# Thread: standard deviation

1. ## standard deviation

For a standard normal distribution what percentage of data is more than 2 standard deviations away from the mean?

I can do every other problem except this one, help me understand it please.

2. Originally Posted by sneze57
For a standard normal distribution what percentage of data is more than 2 standard deviations away from the mean?

I can do every other problem except this one, help me understand it please.
By the empirical rule, we know roughly 95% of data lies within 2 standard deviations of the mean. Thus, that would mean that 5% lie within more than 2 standard deviations from the mean.

Does this make sense?

3. I understand that, what doesn't make sense is that in the back of the book the answer is 4.55%. Why is that?

4. Originally Posted by sneze57
I understand that, what doesn't make sense is that in the back of the book the answer is 4.55%. Why is that?
Because you used a rule-of-thumb rather than doing a more exact calculation.

Pr(Z > 2) = 0.02275 therefore the percentage of data that's more than $2 \sigma$ from $\mu$ is 2(0.02275)(100) = 4.55 % (correct to two decimal places).

5. wow ok, where are you getting .02275 from? Could you explain how you got there a little more.

6. Originally Posted by sneze57
wow ok, where are you getting .02275 from? Could you explain how you got there a little more.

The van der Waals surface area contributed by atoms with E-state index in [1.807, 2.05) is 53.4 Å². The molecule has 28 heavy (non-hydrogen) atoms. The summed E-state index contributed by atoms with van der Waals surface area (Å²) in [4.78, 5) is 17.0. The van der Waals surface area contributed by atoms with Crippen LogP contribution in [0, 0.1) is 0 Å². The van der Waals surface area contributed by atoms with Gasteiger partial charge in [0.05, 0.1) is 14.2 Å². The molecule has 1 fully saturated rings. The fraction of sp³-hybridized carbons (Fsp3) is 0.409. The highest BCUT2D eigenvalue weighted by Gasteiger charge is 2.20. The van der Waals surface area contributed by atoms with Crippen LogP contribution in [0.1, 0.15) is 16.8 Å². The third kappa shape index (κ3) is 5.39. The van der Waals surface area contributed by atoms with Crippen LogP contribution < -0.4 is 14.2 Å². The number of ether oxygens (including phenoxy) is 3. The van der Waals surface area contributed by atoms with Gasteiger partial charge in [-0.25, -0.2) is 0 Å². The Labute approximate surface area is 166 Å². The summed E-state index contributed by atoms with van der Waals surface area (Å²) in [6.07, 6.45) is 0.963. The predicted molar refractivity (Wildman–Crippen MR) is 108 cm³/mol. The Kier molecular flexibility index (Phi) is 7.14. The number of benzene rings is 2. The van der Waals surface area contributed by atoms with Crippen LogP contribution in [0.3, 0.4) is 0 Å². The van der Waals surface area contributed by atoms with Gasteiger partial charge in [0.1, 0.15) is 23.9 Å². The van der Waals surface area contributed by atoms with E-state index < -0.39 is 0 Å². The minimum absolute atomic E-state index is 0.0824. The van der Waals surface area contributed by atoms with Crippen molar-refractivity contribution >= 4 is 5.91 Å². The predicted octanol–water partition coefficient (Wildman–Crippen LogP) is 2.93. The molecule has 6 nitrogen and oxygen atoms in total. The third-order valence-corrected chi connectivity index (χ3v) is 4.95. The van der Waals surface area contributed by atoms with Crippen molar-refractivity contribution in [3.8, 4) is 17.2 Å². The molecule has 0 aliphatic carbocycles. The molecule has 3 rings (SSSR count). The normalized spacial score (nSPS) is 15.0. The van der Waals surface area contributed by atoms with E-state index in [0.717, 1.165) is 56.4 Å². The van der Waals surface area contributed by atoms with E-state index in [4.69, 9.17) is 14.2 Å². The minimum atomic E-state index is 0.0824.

To get this answer you need to either know how to use the Standard Normal Tables, or use technology.

7. You come on the math help forum and tell me to figuare it out for myself?

8. Originally Posted by sneze57
You come on the math help forum and tell me to figuare it out for myself?
I have shown you where the answer comes from and suggested two ways of how to get it. From your response it appears that you have not been taught how to answer a question like this, in which case you need to discuss it with your instructor rather than blaming me.

9. Mr. fantastic, next time why don't you just answer the question a little better.

10. Originally Posted by sneze57
Mr. fantastic, next time why don't you just answer the question a little better.
If you'd cooperated by saying how you'd been taught to calculate probabilities for a normal distribution (tables, technology etc.) the help you needed could have been better given.

If you have anything productive to say you can pm me. Thread closed.